It has proven difficult to establish how best to promote valued outcomes in reading comprehension for students in culturally diverse schools. Efforts are constrained by the disparities communities served by these schools often experience in physical, social, economic, and political conditions. However, principles are being developed for the effectiveness of schools, using four perspectives. The first is consideration of reading comprehension as a cognitive, linguistic, and cultural activity, which includes aspects of well-being such as cultural identity. The activity takes different forms, including one new form of digital literacy. Second, principles need to be underpinned by an understanding of how disparities in comprehension develop over time, through adopting a “life course” perspective. Over the life course, channels of socialization are afforded by both family practices and instructional conditions, and features of each are associated with disparities over time. Finally, criteria for what counts as success include enhancing distributions of achievement, promoting and protecting cultural identity, and overcoming system variability. Four principles of note are (a) increasing opportunities for students to learn; (b) providing textual depth and breadth; (c) making discourse and culture central to intervention designs; and (d) design-based research partnerships that can change practices at scale. However, achieving successful educational outcomes for students using these and other principles depends on considerable commitment, resourcing, and time, including reconfiguring of the role and responsibilities of researchers.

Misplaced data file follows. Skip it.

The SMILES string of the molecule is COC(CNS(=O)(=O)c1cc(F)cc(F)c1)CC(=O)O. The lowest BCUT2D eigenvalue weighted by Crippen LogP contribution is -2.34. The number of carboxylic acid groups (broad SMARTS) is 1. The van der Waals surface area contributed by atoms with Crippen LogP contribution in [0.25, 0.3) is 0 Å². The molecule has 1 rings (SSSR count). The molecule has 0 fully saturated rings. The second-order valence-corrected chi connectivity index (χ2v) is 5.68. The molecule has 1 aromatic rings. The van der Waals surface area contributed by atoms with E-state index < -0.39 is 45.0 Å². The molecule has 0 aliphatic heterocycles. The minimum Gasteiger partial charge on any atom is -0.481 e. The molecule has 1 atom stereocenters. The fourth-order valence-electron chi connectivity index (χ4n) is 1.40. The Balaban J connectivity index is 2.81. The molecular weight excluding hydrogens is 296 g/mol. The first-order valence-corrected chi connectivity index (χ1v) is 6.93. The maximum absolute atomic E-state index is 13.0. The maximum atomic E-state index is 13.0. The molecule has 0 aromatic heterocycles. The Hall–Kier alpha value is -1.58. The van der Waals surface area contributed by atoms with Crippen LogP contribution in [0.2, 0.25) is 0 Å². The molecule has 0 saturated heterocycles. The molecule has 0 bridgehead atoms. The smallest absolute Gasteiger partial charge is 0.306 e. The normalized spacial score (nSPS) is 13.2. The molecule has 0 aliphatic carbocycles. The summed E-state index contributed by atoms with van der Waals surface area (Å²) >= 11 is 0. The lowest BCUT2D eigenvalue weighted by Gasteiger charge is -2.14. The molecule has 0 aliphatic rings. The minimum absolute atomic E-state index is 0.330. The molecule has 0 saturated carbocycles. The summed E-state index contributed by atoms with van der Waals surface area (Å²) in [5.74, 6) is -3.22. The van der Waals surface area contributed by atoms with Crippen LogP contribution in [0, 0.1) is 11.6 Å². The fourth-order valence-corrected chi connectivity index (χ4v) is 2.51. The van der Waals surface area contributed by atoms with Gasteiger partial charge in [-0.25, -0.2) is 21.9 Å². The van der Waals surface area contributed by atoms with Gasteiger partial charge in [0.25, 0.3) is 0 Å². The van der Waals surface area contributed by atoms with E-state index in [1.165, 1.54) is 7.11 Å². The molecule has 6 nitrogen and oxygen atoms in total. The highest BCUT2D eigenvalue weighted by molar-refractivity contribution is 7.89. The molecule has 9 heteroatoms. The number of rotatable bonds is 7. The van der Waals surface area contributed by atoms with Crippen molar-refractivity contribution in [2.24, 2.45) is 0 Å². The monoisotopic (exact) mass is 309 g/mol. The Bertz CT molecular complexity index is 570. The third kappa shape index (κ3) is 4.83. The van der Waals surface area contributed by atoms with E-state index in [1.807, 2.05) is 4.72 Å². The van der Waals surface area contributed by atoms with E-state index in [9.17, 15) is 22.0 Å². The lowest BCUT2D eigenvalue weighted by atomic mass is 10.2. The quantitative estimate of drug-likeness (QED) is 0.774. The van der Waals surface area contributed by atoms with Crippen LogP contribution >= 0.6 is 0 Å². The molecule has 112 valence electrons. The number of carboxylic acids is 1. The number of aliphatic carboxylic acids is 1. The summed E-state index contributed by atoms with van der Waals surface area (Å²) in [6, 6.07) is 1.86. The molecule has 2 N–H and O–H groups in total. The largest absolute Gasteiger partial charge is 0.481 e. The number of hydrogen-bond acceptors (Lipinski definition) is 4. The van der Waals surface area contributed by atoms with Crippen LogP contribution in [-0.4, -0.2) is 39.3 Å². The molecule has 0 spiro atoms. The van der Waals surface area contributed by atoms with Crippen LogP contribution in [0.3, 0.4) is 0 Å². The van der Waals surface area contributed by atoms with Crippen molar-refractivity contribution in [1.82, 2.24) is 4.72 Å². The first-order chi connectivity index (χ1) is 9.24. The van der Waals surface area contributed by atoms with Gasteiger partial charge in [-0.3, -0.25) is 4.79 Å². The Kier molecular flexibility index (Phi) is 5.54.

Article

Vivian Maria Vasquez

Changing student demographics, globalization, and flows of people resulting in classrooms where students have variable linguistic repertoire, in combination with new technologies, has resulted in new definitions of what it means to be literate and how to teach literacy. Today, more than ever, we need frameworks for literacy teaching and learning that can withstand such shifting conditions across time, space, place, and circumstance, and thrive in challenging conditions. Critical literacy is a theoretical and practical framework that can readily take on such challenges creating spaces for literacy work that can contribute to creating a more critically informed and just world. It begins with the roots of critical literacy and the Frankfurt School from the 1920s along with the work of Paulo Freire in the late 1940s (McLaren, 1999; Morrell, 2008) and ends with new directions in the field of critical literacy including finding new ways to engage with multimodalities and new technologies, engaging with spatiality- and place-based pedagogies, and working across the curriculum in the content areas in multilingual settings. Theoretical orientations and critical literacy practices are used around the globe along with models that have been adopted in various state jurisdictions such as Ontario, in Canada, and Queensland, in Australia.

Article

Sara M. Acevedo and Emily A. Nusbaum